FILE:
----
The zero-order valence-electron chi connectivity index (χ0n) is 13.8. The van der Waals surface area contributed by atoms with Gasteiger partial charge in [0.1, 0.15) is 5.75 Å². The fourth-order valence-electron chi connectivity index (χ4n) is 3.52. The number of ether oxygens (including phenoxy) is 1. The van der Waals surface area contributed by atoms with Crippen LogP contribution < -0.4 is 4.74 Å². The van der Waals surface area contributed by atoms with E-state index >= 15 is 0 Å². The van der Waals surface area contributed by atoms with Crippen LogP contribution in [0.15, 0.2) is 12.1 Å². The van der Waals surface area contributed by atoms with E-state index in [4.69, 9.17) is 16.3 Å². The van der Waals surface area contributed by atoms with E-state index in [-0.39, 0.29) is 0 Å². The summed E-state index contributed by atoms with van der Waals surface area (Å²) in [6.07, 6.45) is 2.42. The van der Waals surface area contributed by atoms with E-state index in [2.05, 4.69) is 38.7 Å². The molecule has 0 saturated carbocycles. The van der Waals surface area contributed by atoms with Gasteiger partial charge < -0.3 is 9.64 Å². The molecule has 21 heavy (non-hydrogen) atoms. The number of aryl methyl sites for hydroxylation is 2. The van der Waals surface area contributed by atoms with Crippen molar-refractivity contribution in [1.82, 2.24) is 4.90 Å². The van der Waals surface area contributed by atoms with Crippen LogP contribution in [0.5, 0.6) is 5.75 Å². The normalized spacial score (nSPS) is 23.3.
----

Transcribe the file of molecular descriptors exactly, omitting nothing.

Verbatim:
The zero-order valence-electron chi connectivity index (χ0n) is 13.8. The van der Waals surface area contributed by atoms with Gasteiger partial charge in [0.1, 0.15) is 5.75 Å². The fourth-order valence-electron chi connectivity index (χ4n) is 3.52. The number of ether oxygens (including phenoxy) is 1. The van der Waals surface area contributed by atoms with Crippen LogP contribution < -0.4 is 4.74 Å². The van der Waals surface area contributed by atoms with E-state index >= 15 is 0 Å². The van der Waals surface area contributed by atoms with Crippen LogP contribution in [0.15, 0.2) is 12.1 Å². The van der Waals surface area contributed by atoms with E-state index in [4.69, 9.17) is 16.3 Å². The van der Waals surface area contributed by atoms with E-state index in [-0.39, 0.29) is 0 Å². The summed E-state index contributed by atoms with van der Waals surface area (Å²) in [6.07, 6.45) is 2.42. The van der Waals surface area contributed by atoms with E-state index in [2.05, 4.69) is 38.7 Å². The molecule has 0 saturated carbocycles. The van der Waals surface area contributed by atoms with Gasteiger partial charge < -0.3 is 9.64 Å². The molecule has 21 heavy (non-hydrogen) atoms. The number of aryl methyl sites for hydroxylation is 2. The van der Waals surface area contributed by atoms with Crippen molar-refractivity contribution in [1.82, 2.24) is 4.90 Å². The van der Waals surface area contributed by atoms with Crippen LogP contribution in [0.5, 0.6) is 5.75 Å². The normalized spacial score (nSPS) is 23.3.